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Best Knives for Raw Feeders


Most of the food our dogs eat is ground using my STX 3000 meat grinder, which is a great countertop machine that can handle duck and chicken bones with ease.  I learned early on as a raw feeder that having a grinder wasn't enough; I needed quality knives to cut, carve, and chop meats into sizes that will fit inside the grinder.

Knives I Recommend for Raw Feeders

I use Gunter Wilhelm knives that you can order online or buy at Costco when they're exhibiting.  I chose these knives because Gunter Wilhelm was at Costco on a day when we were shopping for a quality meat cleaver, having gone through two meat cleavers from Target in less than a month.

I have been very happy with my knives.

8″ Butcher's Meat Cleaver – this cleaver goes through duck bone quickly; I also use it to cut through frozen meat.

7″ Santuko Knife – I use this meat to cut through meat; the venison trim and turkey thighs are easy to cut into chunks with this knife.

5″ Utility Knife – I use this knife for smaller jobs; it's one of those knives that I rarely use, but when I need a smaller knife, I'm glad I have this one.

10″ Honing Steel – I've been told that regular knife sharpening can ruin a knife; honing a knife is much better.  So I keep this on hand to sharpen my small set.

How Often Should a Knife Be Sharpened?

There are two different methods of sharpening your knives: honing (which I do) or sharpening.  Honing is best for hoe use and should be done every two weeks or so.  Honing keeps the existing knife edges aligned and sharp.

Sharpening, however, grinds the knife to create a new edge, which is why it shouldn't be done on a regular basis if you want your knife set to last.  There are home sharpening tools and machines, but I take mine to Costco when the Gunter Wilhelm people are presenting – they will sharpen their knives at no cost.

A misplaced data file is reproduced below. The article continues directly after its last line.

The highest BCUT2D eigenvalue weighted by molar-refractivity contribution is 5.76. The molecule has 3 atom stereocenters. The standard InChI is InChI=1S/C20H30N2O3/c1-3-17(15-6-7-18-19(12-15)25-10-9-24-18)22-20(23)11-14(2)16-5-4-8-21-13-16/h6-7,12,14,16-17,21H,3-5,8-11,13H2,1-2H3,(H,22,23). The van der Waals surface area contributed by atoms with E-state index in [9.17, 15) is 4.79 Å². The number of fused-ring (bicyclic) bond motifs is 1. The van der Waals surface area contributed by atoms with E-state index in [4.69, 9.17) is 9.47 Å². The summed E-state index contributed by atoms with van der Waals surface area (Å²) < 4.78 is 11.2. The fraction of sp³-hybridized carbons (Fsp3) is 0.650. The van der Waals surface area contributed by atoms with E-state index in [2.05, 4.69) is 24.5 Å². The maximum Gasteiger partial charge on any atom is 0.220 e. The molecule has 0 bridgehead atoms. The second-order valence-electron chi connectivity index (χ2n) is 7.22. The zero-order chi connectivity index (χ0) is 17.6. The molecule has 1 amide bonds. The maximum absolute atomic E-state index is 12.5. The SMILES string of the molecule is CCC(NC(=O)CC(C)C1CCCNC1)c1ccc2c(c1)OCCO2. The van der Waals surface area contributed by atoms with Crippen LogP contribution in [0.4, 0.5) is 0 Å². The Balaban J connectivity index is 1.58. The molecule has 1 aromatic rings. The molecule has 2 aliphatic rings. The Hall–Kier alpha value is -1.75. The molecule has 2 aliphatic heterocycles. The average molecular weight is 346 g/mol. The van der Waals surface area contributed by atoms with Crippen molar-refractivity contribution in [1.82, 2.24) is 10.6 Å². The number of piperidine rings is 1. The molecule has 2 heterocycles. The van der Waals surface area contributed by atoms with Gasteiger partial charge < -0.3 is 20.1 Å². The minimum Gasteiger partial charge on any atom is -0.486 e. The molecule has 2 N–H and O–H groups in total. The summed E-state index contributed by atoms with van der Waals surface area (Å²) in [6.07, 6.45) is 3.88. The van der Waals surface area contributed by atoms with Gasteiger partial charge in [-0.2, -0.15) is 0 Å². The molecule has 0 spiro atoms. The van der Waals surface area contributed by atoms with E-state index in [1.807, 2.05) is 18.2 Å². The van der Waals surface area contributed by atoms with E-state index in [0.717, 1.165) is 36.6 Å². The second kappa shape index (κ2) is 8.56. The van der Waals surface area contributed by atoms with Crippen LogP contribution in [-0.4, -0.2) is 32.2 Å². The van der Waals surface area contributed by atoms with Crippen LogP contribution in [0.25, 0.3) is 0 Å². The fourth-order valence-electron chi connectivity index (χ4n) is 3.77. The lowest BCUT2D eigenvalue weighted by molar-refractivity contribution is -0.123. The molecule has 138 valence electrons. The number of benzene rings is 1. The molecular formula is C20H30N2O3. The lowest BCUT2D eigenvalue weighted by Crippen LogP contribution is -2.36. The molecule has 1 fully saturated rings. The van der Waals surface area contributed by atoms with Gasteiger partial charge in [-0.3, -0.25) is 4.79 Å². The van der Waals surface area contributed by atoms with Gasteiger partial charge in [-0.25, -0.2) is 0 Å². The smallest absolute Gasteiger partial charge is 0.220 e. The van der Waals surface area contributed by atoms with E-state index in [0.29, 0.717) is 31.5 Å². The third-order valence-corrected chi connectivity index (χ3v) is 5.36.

CLICK to order a honing steel.

A Knife Set for Raw Feeders

I asked the folks of for their recommendations on the perfect knife set for raw feeders.  I was curious if their set would differ from what I own (and I was looking for free advice).

I feed my dogs turkey, venison, duck wings, duck necks, fish, and various organ meats.  Of all the meats I listed, the only ones with bone (which I chop up too) are the duck wings, duck necks, and fish.

  • Chef's Knife –  this knife can take care most of a raw feeder's needs when it comes to cutting meat and fish.
  • Meat Cleaver – if you are cutting through soft bones, a cleaver comes in handy.  For hard bones, it's best to have a butcher do the work because they have a machine that can handle the bones.
  • Fillet Knife – toxins are collected and stored in the skin and fat of fish; if we want to remove the skin, a boning knife will work, but a fillet knife is better because it's more flexible and makes cutting between skin and meat easier.
  • Mincing Knifes – I've never heard of these, but they do as they describe – they mince meat.  Although this knife does exist, when dealing with the amount of meat raw feeders handle, a meat grinder is a better option.

5 Tips When Buying Professional Knives offered a few shopping tips when searching for professional knives.

  • Look for signs of joining and welding, especially the hilt (where you grip a knife). Ideally, it should be in one piece.
  • Cheap knives tend to be thin with a cheap plastic handle.
  • Hold the knife. A good knife should make you feel that it is an extension of your hand. If it wobbles in your hand (it might be too heavy) or feels too light, choose a different knife.  However, keep in mind that some knives should be heavier than others because of its function.
  • It's important to understand what the material the blade is made from; non-stainless steel is standard. Look for carbon stainless steel if you are serious.  Forged blades are better than stamped (sheets of metal is stamped by a machine just like a cookie cutter).

Learn more about knives at

And my tip to you is not to be put off by the price of your knives.  When I first started looking at chef's knives, I was floored by the price.  One meat cleaver ran between $90 – $125 and that's the low end.  I quickly realized that this would be an investment.  The Gunter Wilhelm distributors who set up at area Costcos offer the best prices on knives.  They take the time to consider your needs and will sell you the right knife or set of knives.

My knives are low maintenance – I handwash them and sharpen with the honing steel once or twice a month – and do the job that regular knives aren't able to handle.  I've had my knives for more than a year; I use them a few times a month, and they're still like new.

Definitely an investment raw feeders should consider.

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